4. Perfection isn’t always a realistic goal. Although we all want to preserve digital content as best we can (isn’t this essentially why we are here?) we don’t always need to strive for ‘best practice’. ‘Good enough’ practice is indeed often good enough! There is sometimes an assumption that everyone should aim for the top, but this is certainly not the case. Blindly following a particular model or certification standard and assuming that you need to score the highest marks for everything is not helpful. With DPC RAM we actively encourage organizations to set their own goals and target levels based on their unique situation and the needs of their collections. Many other models and frameworks may also be used in this way.
  5. Consider a ‘just in time’ approach to digital preservation rather than ‘just in case’. As mentioned by Tim Walsh in the webinar, if we migrate everything on ingest then this creates additional quantities of digital content to manage and preserve (assuming we also keep the originals). If everyone works in this way, think of the impact on the planet of storing all of this additional content (much of it larger in file size in its migrated form than the original). A ‘just in time’ approach would have us migrating content only when needed (for example if someone requests access) or in response to a perceived threat or risk.
  6. Coming to terms with acceptable levels of loss may take a while! The biggest paradigm shift for me I think would be accepting a level of loss of digital content. My instinctive reaction is to push back at this. It makes me feel a little uncomfortable. Over the years as a digital archivist the idea of keeping certain things in perpetuity is ingrained, and any loss of content feels like personal failure. However perhaps this isn’t such a leap. We already know that file migrations are mostly imperfect. Don’t we accept some level of loss every time we migrate a file from one format to another? I also remember a conversation I once had with one of the conservators at the Borthwick Institute for Archives when I worked there. She mentioned that for physical archives they don’t strive to keep everything in perfect condition forever, instead they strive to “manage the change”, accepting that the physical materials will alter over time and that they will do the best they can to mitigate, manage and document this. This idea popped back into my head in the context of acceptable loss.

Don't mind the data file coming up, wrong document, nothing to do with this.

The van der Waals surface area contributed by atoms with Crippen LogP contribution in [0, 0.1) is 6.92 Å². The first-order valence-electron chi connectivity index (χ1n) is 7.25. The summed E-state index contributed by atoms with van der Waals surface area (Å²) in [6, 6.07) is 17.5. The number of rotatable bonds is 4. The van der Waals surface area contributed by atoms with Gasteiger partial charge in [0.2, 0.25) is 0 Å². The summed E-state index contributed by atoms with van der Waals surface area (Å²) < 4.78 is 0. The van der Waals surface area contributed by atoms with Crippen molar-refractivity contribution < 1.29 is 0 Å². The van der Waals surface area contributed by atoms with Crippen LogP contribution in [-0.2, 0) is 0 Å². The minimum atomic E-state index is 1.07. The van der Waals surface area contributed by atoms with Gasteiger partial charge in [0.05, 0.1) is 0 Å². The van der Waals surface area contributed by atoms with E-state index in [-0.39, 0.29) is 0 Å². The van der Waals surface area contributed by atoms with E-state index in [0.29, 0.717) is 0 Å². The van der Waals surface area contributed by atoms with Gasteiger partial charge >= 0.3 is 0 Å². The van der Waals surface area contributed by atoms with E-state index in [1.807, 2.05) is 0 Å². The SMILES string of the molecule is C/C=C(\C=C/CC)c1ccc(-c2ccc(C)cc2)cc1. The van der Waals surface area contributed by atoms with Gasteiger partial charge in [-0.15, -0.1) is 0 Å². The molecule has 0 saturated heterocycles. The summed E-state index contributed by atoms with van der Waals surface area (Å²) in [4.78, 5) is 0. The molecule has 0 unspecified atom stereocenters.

7. We need to avoid doing things just 'because we can'. This was a key takeaway point for me. We already think quite hard about what we are doing and why, but we need to do this more when we take environmental sustainability into account. Whether we are planning how much to digitise, how many copies of digital content to keep, how often integrity checking is carried out or what our migration policy is, we should have an awareness of the wider impact of our actions.

It was good to be able to discuss this topic with DPC Members and heartening to see the session so well attended and a high level of engagement. Several attendees went away with ideas for how they could do things differently in their own workplaces and others were primed to have further discussions on this topic with colleagues. I think we could have very easily filled a longer time slot or indeed run a fuller workshop on this subject.

I’d be really interested to see how the ideas raised by our speakers can be incorporated into future digital preservation projects and initiatives going forward. Perhaps we should all be doing more to ensure that the environmental impact of digital preservation is considered as a matter of course.

Of course this is not the first time that the DPC has helped to amplify some of these issues. As early as 2010 William Kilbride was part of a ‘Green Digital Preservation’ panel session at the iPres conference in Vienna and he writes about it here. We also hope that this won’t be the last time we visit this topic. Please do let us know if you would like us to facilitate more discussion (or other events/outputs) on environmentally sustainable digital preservation.*



* Note that you can do this in a formal way via our Connecting the Bits unconference, by commenting on this blog post or by continuing the #DPCeco conversation on Twitter.